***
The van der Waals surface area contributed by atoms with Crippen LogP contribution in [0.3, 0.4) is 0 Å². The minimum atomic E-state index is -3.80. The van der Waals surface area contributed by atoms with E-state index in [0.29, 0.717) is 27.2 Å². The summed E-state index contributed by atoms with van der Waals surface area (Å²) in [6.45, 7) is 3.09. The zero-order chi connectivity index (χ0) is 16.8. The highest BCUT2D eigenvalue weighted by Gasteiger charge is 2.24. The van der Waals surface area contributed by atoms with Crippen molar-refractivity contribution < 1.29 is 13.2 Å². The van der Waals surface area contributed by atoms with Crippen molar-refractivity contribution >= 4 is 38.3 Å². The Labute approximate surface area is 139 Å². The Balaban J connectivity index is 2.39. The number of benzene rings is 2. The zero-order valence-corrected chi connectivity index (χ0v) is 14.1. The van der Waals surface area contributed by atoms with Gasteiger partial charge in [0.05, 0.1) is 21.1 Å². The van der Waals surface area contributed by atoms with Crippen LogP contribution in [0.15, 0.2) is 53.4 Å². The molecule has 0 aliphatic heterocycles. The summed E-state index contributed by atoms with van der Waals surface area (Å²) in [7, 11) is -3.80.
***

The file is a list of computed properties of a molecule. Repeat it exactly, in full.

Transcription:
The van der Waals surface area contributed by atoms with Crippen LogP contribution in [0.3, 0.4) is 0 Å². The minimum atomic E-state index is -3.80. The van der Waals surface area contributed by atoms with E-state index in [0.29, 0.717) is 27.2 Å². The summed E-state index contributed by atoms with van der Waals surface area (Å²) in [6.45, 7) is 3.09. The zero-order chi connectivity index (χ0) is 16.8. The highest BCUT2D eigenvalue weighted by Gasteiger charge is 2.24. The van der Waals surface area contributed by atoms with Crippen molar-refractivity contribution < 1.29 is 13.2 Å². The van der Waals surface area contributed by atoms with Crippen molar-refractivity contribution >= 4 is 38.3 Å². The Labute approximate surface area is 139 Å². The Balaban J connectivity index is 2.39. The number of benzene rings is 2. The zero-order valence-corrected chi connectivity index (χ0v) is 14.1. The van der Waals surface area contributed by atoms with Gasteiger partial charge in [0.05, 0.1) is 21.1 Å². The van der Waals surface area contributed by atoms with Crippen LogP contribution in [0.15, 0.2) is 53.4 Å². The molecule has 0 aliphatic heterocycles. The summed E-state index contributed by atoms with van der Waals surface area (Å²) in [7, 11) is -3.80.